NEW YORK (A.W.)— Armenia’s former Foreign Minister Vartan Oskanian spoke on Thursday, June 18 at Fordham University Law School on the ongoing developments in Armenia’s talks with the Turkish government.
After a brief introduction by Fordham University professor Anny Kaladjian and organizing committee chair Antranig Kassbarian, Oskanian gave his analysis of the possible directions and pitfalls of the administration’s current approach to negotiations.
He talked about the power play politics that the Turkish government uses towards Armenia, noting how his administration’s policy did not allow official talks with Turkey as it would be used by Turkey to force Armenia’s consent on national issues.
Referring to Turkey-Armenia relations during his tenure as Foreign Minister, he said the Armenian side insisted that negotiations remain secret, because there was the concern that “Turkey was more interested in the process and not the outcome,” and hence it would try to use the fact that negotiations are being held to advance its own agenda of derailing genocide recognition.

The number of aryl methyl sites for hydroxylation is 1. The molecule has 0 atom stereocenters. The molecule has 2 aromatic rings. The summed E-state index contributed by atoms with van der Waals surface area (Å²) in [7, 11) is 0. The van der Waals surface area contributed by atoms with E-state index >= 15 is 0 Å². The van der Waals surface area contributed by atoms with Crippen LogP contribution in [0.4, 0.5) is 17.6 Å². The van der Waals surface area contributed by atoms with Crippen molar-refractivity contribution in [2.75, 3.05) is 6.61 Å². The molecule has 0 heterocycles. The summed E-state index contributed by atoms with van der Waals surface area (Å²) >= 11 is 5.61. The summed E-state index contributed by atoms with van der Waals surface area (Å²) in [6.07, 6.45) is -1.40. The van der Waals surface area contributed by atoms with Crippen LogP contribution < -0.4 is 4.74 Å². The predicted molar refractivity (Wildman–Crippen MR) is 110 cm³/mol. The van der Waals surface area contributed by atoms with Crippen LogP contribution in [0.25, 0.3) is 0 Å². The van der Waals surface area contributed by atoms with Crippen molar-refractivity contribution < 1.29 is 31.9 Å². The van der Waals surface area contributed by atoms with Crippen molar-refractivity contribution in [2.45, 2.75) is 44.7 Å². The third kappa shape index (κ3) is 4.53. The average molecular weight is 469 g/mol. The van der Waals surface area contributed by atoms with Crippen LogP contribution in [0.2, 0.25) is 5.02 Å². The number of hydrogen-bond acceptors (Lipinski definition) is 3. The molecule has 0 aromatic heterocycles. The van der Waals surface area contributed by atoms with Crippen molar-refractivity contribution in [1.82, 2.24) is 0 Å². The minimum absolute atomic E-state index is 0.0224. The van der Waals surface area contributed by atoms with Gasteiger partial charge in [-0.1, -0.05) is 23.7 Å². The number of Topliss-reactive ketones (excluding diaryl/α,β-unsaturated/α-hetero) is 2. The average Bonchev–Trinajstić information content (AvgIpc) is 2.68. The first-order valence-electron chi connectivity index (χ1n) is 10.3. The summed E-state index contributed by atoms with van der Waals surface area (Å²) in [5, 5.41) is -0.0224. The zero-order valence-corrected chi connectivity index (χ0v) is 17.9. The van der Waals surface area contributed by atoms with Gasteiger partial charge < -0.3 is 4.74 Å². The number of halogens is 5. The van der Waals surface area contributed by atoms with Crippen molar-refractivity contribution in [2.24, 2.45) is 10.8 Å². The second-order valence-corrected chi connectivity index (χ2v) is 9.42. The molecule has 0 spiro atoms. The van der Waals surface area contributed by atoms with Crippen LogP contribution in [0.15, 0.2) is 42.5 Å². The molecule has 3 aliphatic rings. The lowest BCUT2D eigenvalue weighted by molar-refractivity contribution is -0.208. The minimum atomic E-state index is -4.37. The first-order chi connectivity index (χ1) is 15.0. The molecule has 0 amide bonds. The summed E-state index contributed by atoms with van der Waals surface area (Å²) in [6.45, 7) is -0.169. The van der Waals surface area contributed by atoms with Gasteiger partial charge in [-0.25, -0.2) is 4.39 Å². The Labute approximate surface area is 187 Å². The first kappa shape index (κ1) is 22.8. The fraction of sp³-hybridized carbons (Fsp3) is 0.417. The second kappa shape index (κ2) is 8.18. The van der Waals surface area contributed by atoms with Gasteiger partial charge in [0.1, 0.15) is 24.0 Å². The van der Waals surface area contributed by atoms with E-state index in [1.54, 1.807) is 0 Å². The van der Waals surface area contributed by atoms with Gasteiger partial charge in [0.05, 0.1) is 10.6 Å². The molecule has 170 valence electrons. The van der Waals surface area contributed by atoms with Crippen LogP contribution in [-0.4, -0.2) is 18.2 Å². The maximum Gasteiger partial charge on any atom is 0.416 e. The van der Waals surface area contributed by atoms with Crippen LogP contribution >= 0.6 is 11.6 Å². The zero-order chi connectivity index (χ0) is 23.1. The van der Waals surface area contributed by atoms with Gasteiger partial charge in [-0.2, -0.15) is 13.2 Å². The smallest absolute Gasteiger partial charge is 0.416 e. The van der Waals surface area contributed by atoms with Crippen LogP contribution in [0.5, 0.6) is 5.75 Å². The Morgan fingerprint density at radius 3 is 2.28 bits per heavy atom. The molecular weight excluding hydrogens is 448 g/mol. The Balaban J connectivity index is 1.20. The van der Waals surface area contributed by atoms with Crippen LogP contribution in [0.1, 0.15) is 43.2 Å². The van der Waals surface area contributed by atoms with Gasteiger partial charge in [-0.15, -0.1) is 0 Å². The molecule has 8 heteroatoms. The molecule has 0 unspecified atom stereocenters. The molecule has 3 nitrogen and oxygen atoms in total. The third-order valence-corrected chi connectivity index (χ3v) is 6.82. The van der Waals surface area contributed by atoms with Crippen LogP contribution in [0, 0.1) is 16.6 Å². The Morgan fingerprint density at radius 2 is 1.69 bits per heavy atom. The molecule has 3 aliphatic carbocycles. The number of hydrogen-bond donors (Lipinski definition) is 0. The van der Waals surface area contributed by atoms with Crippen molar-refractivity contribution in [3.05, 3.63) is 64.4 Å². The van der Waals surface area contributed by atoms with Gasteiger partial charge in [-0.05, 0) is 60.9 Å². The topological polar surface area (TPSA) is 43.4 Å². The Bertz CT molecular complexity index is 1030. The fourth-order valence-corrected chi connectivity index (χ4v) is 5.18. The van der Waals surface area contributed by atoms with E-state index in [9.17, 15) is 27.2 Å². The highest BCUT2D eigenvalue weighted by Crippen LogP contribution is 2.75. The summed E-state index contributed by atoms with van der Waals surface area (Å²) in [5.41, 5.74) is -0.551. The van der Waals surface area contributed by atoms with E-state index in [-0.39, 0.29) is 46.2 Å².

Talking about the announcement of the roadmap between Turkey and Armenia on the eve of April 24, Oskanian said that “the Armenian side has lost the battle.” He noted, “They [Turkey] have the Armenian side’s agreement in their pocket, and now Turkey can decide when and how to open border. We haven’t received anything in return.”
Oskanian said that for Armenia, national issues must remain a priority and the government’s greatest challenge is standing strong against immense pressures from other countries to do what is best for them, not necessarily what would be in Armenia’s best interest.
After a brief but concise presentation, Oskanian opened the floor to questions from the audience and responded to inquiries ranging from his ideas on the post election protests, Armenia’s approach on the Karabagh issue, as well as genocide reparations and his thoughts on the roadmap.
The event was organized by the Armenian Revolutionary Federation and co-sponsored by the Armenian Catholic Exarcate, the Armenian Club of Fordham University, AMAA, ANCA, ASA, AYF, knights and Daughters of Vartan, and the Prelacy of the Armenian Apostolic Church.